I read. I read a lot. In fact, I resolved in 2011 to keep track of just how much I read. I have three categories of books that I keep track of, the first being “Personal/Leisure Reading.” These are the books that I read to feed my own need for personal growth and enjoyment and include titles like How to Hug a Porcupine and The Gift of an Ordinary Day. Since January 1, I have read 15 books in this category.

The second category that I keep track of is “Professional Reading.” This is the stuff I read to become better at my job. My most recent finishes include titles like Deeper Reading by Kelly Gallagher and Brain Rules by John Medina. So far this year, I’ve completed 12 of these kinds of books.

And the third category of reading that I keep track of is “Children’s Books.” In the same way that professional books keep me at the top of my game, so too do picture books, young adult novels, and everything that qualifies for the juvenile section of the public library. These books don’t usually take that long to read and so far this year, I have read 80 different titles.

When I add up all of this reading, I have read 105 books…but what this doesn’t reflect is the hours I have spent reading my favorite magazine (People!), and reading the newspaper, and visiting my favorite blogs and reading articles online. I didn’t know how to quantify that reading, therefore didn’t “count” it on the list I’ve been keeping, but I wonder now: because I didn’t “count” it, does it not “count”?

I ask this question for a reason. The New York Times recently published an interesting essay by Robert Lipsyte titled Boys and Reading: Is There any Hope? In this article, Lipsyte explored what turns boys into readers and began to question curriculums that favor fiction over non-fiction. As a mother of boys, one of whom is a very reluctant reader, I thought hard about this and conversed over facebook with other parents and colleagues who deal with reluctant boy readers all the time and as I talked about this, I had a disturbing revelation: I suffer from an affliction that prevents me from giving fair value to online reading.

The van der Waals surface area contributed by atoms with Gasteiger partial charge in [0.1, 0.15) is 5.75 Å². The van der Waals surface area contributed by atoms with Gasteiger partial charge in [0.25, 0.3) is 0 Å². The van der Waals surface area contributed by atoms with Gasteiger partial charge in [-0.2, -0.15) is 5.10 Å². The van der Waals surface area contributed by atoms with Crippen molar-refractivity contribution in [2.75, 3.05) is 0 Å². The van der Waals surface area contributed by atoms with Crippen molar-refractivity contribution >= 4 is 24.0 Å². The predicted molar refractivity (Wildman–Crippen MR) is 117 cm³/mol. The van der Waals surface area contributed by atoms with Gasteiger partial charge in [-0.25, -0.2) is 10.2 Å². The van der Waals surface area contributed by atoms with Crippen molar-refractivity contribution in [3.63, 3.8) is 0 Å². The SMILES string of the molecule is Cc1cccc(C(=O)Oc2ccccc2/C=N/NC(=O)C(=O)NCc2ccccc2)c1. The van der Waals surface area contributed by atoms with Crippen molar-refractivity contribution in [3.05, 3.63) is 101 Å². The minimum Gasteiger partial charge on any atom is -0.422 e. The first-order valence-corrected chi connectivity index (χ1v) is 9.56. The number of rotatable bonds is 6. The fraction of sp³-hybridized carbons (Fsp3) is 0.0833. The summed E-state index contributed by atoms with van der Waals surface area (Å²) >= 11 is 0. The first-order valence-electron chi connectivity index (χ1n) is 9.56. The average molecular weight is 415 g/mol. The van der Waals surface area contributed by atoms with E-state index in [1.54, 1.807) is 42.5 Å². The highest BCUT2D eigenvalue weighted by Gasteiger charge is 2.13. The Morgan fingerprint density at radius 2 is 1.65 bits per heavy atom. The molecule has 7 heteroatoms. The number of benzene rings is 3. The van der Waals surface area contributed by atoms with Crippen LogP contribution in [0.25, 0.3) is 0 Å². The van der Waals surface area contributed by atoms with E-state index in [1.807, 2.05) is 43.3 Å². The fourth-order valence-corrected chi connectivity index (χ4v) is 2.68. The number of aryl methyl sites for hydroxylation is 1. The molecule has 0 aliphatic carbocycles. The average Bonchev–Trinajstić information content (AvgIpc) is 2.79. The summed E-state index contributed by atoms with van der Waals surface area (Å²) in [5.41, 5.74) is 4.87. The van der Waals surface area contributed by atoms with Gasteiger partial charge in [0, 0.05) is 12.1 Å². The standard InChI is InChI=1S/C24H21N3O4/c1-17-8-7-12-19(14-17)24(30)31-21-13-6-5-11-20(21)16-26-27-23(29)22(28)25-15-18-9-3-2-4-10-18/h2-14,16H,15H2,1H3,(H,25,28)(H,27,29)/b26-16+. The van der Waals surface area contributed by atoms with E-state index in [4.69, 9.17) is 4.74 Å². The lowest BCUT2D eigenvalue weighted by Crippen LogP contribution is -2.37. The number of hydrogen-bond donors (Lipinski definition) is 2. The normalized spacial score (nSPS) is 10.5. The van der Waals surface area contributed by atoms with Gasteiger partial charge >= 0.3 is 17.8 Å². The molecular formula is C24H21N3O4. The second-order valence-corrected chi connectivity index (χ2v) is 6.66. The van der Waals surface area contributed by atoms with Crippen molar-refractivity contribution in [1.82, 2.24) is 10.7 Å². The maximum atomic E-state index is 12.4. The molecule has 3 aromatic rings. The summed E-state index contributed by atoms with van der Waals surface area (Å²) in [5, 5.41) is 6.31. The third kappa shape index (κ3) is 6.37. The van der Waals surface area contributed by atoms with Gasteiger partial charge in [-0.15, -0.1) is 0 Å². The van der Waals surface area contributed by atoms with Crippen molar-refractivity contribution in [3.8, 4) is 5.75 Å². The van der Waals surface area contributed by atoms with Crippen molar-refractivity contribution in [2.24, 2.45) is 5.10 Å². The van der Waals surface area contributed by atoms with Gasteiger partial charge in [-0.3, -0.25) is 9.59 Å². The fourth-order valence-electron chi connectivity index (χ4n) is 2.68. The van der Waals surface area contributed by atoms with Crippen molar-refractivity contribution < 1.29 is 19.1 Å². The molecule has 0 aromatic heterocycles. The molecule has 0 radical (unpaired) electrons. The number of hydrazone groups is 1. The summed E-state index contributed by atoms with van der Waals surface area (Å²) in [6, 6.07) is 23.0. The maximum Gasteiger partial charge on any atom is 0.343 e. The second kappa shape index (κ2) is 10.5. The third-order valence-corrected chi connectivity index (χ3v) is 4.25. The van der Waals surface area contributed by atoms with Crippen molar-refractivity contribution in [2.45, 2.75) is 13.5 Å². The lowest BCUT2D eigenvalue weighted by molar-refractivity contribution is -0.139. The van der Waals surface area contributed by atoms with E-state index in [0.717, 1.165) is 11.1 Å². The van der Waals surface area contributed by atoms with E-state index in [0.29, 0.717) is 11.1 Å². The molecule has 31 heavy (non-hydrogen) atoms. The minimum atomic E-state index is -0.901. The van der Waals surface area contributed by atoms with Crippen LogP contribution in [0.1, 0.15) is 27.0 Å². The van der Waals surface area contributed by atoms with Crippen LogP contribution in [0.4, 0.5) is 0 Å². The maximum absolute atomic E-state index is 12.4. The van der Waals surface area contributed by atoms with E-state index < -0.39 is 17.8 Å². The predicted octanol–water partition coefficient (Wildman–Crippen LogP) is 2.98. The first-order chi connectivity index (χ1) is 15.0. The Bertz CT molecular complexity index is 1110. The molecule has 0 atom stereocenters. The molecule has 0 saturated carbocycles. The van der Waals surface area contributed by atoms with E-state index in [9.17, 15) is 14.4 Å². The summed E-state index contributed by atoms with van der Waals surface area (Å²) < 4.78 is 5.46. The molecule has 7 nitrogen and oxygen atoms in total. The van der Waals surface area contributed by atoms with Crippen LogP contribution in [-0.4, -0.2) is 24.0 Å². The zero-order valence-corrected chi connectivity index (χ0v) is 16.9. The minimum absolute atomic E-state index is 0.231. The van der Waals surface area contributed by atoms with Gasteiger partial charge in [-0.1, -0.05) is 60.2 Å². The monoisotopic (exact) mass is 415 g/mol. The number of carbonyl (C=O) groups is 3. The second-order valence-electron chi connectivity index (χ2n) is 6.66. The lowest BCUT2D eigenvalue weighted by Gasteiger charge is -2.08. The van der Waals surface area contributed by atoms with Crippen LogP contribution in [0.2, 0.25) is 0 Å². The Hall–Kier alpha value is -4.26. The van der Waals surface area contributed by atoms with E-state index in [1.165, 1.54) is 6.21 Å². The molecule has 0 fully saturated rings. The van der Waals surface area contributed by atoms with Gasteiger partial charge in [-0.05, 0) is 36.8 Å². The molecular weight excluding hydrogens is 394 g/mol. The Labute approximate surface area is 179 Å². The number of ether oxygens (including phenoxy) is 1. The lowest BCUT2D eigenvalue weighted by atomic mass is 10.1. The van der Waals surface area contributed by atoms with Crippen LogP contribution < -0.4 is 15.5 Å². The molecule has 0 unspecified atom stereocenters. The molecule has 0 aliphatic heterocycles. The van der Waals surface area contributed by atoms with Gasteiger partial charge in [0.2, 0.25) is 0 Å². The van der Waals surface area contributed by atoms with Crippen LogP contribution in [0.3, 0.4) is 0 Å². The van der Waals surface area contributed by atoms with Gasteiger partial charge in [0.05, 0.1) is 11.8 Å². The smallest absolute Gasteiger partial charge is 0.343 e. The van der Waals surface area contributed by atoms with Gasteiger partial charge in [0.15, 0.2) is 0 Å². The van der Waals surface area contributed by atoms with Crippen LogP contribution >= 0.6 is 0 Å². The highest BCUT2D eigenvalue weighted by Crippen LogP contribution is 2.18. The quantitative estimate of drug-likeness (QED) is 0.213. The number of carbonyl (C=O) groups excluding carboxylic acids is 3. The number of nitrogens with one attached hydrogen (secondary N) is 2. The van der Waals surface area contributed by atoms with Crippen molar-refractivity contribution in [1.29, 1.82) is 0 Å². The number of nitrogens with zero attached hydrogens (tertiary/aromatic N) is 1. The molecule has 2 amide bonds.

Let me explain. When I add up what my son Matthew has read over the summer, the tally includes The Tales of Beetle and Bard and the first 350 pages of Harry Potter and the Deathly Hallows, both by JK Rowling. Keeping him reading, or I should say, keeping him reading books, has felt like a full-time job. But if I were to count the hours he has spent surfing the net, stopping by his favorite spots like Poptropica, Club Penguin, and Lego to read blogs and product reviews and descriptions, I wouldn’t be expressing such frustration, because he’s actually done quite a lot of that kind of reading.

But in the same way I didn’t count my online reading on my own list, I find myself devaluing his Internet endeavors as well. When I talk to him about his summer reading, I speak as if reading Harry Potter is more important and more “real” than that blog that talked about Kre-O overtaking Lego in the brick building market.

So my question to you is this: as you sit here reading this blog, are you really reading? Or do you consider it “fake” reading? Is my son really reading when he’s hanging out online? In your measures of reading volume, will you “count” Internet reading? And if you will, how will you honor and keep track of this category of reading unique to the modern age?

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Comment by Patricia Castine on September 18, 2011 at 5:17pm
Interesting Kim. I have the same categories and I find myself revisiting your ending question often. The Internet reading is done often and I am sure I de-value it, yet it is reading. How do we assess it's effect and contribution to student's learning? It is a new area to think about and study. Does it foster or hinder higher order thinking?

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